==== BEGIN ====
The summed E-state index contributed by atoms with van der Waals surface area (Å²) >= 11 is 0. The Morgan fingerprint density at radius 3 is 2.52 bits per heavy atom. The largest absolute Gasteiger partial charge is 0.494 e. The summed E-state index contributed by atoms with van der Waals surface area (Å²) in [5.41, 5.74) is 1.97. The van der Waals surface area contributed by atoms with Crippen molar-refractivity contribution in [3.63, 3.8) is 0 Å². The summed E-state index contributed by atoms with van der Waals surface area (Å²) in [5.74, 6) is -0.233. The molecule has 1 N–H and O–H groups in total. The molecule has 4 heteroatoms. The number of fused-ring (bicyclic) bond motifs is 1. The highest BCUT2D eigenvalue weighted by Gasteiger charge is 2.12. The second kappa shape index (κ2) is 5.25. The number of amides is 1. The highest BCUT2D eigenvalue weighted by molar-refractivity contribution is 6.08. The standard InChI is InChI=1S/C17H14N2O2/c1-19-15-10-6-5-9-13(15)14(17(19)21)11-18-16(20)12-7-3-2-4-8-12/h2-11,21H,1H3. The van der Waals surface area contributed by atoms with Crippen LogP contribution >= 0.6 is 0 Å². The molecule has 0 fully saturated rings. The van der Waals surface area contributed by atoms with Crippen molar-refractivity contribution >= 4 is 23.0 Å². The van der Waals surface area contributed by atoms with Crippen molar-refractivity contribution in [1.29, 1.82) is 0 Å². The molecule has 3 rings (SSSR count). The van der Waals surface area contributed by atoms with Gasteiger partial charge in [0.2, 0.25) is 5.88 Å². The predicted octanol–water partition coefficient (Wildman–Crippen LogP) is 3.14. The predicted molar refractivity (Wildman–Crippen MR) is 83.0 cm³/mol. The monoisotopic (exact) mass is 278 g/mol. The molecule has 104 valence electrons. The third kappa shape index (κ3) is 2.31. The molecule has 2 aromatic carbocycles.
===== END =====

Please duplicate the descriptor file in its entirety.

The summed E-state index contributed by atoms with van der Waals surface area (Å²) >= 11 is 0. The Morgan fingerprint density at radius 3 is 2.52 bits per heavy atom. The largest absolute Gasteiger partial charge is 0.494 e. The summed E-state index contributed by atoms with van der Waals surface area (Å²) in [5.41, 5.74) is 1.97. The van der Waals surface area contributed by atoms with Crippen molar-refractivity contribution in [3.63, 3.8) is 0 Å². The summed E-state index contributed by atoms with van der Waals surface area (Å²) in [5.74, 6) is -0.233. The molecule has 1 N–H and O–H groups in total. The molecule has 4 heteroatoms. The number of fused-ring (bicyclic) bond motifs is 1. The highest BCUT2D eigenvalue weighted by Gasteiger charge is 2.12. The second kappa shape index (κ2) is 5.25. The number of amides is 1. The highest BCUT2D eigenvalue weighted by molar-refractivity contribution is 6.08. The standard InChI is InChI=1S/C17H14N2O2/c1-19-15-10-6-5-9-13(15)14(17(19)21)11-18-16(20)12-7-3-2-4-8-12/h2-11,21H,1H3. The van der Waals surface area contributed by atoms with Crippen LogP contribution >= 0.6 is 0 Å². The molecule has 0 fully saturated rings. The van der Waals surface area contributed by atoms with Crippen molar-refractivity contribution >= 4 is 23.0 Å². The van der Waals surface area contributed by atoms with Crippen molar-refractivity contribution in [1.29, 1.82) is 0 Å². The molecule has 3 rings (SSSR count). The van der Waals surface area contributed by atoms with Gasteiger partial charge in [0.2, 0.25) is 5.88 Å². The predicted octanol–water partition coefficient (Wildman–Crippen LogP) is 3.14. The predicted molar refractivity (Wildman–Crippen MR) is 83.0 cm³/mol. The monoisotopic (exact) mass is 278 g/mol. The molecule has 104 valence electrons. The third kappa shape index (κ3) is 2.31. The molecule has 2 aromatic carbocycles.